A Quick Look at the Bailout Draft
With the upcoming expected passage of the bailout, I noticed that the draft text was online so I decided to take a look. There’s some thoughtful provisions that the first bailout plan was lacking, such as an attempt to prevent financial institutions from making an actual profit with plenty of loopholes so they don’t look terribly effective.
Consider this first attempt to prevent the companies helped, from actually getting a little ‘too much help’:
PREVENTINGUNJUSTENRICHMENT.—In making purchases under the authority of this Act, the Secretary shall take such steps as may be necessary to prevent un-just enrichment of financial institutions participating in a program established under this section, including by preventing the sale of a troubled asset to the Secretary at a higher price than what the seller paid to purchase the asset. This subsection does not apply to troubled assets acquired in a merger or acquisition, or a purchase of assets from a financial institution in conservatorship or receivership, or that has initiated bankruptcy proceedings under title 11, United States Code.
So the Treasury Secretary can’t buy up troubled assets for more than the seller bought them at (who knows how little they’re really worth), unless the assets were acquired in a merger or acquisition. Now, just think about how massive that loophole is… given how many of these financial institutions have been buying each other up. I really hope they don’t pay anywhere near full price for these assets, as they’ve dropped in value significantly since they were issued… and this attempt to stop them from overpaying for them seems rather half-hearted.
Transparency and Review
Unlike the original bill the Treasury wanted, this one sets up a oversight board responsible for reviewing the actions of the Secretary and ensuring there’s compliance with the rest of the act. The oversight board then has to report back to the Congressional Oversight Panel (they sure do love panels and boards). Reports covering purchases and justifications need to be sent to the Congressional Oversight Panel everytime the Treasury uses $50 billion dollars.
Not too shabby on oversight…. I wonder if the report will be put online so the people can see where their money is going?
Attempting to Reign in the foreclosures
A decent chunk of the bill includes provisions attempting to keep people in their homes, rather than foreclosing. This makes a hell of a lot of sense to me, as the more foreclosures that occur, more and more bailouts will be needed.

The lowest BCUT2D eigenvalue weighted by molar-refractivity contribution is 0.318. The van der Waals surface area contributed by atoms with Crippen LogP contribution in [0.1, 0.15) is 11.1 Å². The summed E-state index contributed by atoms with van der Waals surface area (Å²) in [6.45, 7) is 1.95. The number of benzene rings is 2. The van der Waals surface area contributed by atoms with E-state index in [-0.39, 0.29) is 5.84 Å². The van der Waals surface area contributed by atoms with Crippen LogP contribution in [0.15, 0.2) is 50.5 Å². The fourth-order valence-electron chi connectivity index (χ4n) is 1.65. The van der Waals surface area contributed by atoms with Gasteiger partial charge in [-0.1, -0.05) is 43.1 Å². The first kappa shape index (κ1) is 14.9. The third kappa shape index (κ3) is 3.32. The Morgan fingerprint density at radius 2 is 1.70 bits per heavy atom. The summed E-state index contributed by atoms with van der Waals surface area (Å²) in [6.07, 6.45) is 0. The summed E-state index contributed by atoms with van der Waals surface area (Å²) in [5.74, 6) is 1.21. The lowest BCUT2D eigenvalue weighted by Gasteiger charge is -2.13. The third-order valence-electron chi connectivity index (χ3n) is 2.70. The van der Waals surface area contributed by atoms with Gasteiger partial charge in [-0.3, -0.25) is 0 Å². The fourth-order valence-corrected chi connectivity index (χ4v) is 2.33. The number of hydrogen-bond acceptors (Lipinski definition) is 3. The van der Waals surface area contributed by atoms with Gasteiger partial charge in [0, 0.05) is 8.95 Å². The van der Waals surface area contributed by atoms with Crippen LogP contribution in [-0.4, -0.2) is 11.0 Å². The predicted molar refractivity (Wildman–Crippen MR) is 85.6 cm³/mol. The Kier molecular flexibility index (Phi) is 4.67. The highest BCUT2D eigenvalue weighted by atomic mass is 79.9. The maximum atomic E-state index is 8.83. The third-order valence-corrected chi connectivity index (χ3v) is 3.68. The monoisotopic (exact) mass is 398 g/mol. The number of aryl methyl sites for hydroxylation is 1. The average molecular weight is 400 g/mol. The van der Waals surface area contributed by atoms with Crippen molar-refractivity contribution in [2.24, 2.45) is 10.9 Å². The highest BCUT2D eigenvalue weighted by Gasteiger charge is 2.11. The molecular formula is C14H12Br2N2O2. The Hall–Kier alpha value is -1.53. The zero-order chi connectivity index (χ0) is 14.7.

One of these bits allows for loan modifications of the mortgage:
(2) MODIFICATIONS.—In the case of a residential mortgage loan, modifications made under paragraph (1) may include: A) reduction in interest rates; B) reduction of loan principal; and C) other similar modifications.
Curbing executive compensation
I was actually surprised that lawmakers would do anything to offend the executives at these companies, who shell out so much money to lobbyists that inevitably comes back to the lawmakers, so I’m eying this section with skepticism as I’m sure there’s more than a few loopholes.
The standards required under this subsection shall be effective for the duration of the period that the Secretary holds an equity or debt position in the financial institution.
I’m curious how easy it is for the Treasury to buy troubled assets, and try and get out of a position that qualifies in this case…
Ah, and here’s one rather interesting limitation of the executive compensation, apparently it has nothing to do with how many millions the executive makes, but merely the top 5 executives for a company:
(3) DEFINITION.—For purposes of this section, the term ‘‘senior executive officer’’ means an individual who is one of the top 5 executives of a public company, whose compensated is required to be disclosed pursuant to the Securities Exchange Act of 1934, and any regulations issued thereunder, and non-public company counterparts.